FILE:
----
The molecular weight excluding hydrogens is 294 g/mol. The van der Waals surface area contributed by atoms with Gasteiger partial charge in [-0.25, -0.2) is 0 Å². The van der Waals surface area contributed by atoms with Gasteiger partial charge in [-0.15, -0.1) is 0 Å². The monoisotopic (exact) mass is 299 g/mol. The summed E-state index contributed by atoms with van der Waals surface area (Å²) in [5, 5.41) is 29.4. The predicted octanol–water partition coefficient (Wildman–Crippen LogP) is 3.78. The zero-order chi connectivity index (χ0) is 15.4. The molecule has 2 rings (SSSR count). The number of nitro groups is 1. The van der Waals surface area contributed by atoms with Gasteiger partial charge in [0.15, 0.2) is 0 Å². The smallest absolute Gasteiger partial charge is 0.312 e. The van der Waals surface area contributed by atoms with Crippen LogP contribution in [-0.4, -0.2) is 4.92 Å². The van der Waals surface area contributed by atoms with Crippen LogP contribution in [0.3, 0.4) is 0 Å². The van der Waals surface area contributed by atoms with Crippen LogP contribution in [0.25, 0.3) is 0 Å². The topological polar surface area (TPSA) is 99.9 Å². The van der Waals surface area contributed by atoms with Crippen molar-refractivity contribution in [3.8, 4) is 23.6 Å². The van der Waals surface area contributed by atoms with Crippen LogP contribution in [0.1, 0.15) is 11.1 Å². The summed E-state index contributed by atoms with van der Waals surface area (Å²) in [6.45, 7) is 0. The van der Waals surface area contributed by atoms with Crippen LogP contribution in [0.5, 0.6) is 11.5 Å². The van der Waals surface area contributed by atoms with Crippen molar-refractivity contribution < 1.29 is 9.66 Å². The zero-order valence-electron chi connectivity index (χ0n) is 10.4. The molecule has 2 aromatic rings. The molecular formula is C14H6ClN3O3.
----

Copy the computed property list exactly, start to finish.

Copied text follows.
The molecular weight excluding hydrogens is 294 g/mol. The van der Waals surface area contributed by atoms with Gasteiger partial charge in [-0.25, -0.2) is 0 Å². The van der Waals surface area contributed by atoms with Gasteiger partial charge in [-0.15, -0.1) is 0 Å². The monoisotopic (exact) mass is 299 g/mol. The summed E-state index contributed by atoms with van der Waals surface area (Å²) in [5, 5.41) is 29.4. The predicted octanol–water partition coefficient (Wildman–Crippen LogP) is 3.78. The zero-order chi connectivity index (χ0) is 15.4. The molecule has 2 rings (SSSR count). The number of nitro groups is 1. The van der Waals surface area contributed by atoms with Gasteiger partial charge in [0.15, 0.2) is 0 Å². The smallest absolute Gasteiger partial charge is 0.312 e. The van der Waals surface area contributed by atoms with Crippen LogP contribution in [-0.4, -0.2) is 4.92 Å². The van der Waals surface area contributed by atoms with Crippen LogP contribution in [0.3, 0.4) is 0 Å². The van der Waals surface area contributed by atoms with Crippen LogP contribution in [0.25, 0.3) is 0 Å². The topological polar surface area (TPSA) is 99.9 Å². The van der Waals surface area contributed by atoms with Crippen molar-refractivity contribution in [3.8, 4) is 23.6 Å². The van der Waals surface area contributed by atoms with Crippen LogP contribution in [0.1, 0.15) is 11.1 Å². The summed E-state index contributed by atoms with van der Waals surface area (Å²) in [6.45, 7) is 0. The van der Waals surface area contributed by atoms with Crippen LogP contribution in [0.5, 0.6) is 11.5 Å². The van der Waals surface area contributed by atoms with Crippen molar-refractivity contribution < 1.29 is 9.66 Å². The zero-order valence-electron chi connectivity index (χ0n) is 10.4. The molecule has 2 aromatic rings. The molecular formula is C14H6ClN3O3.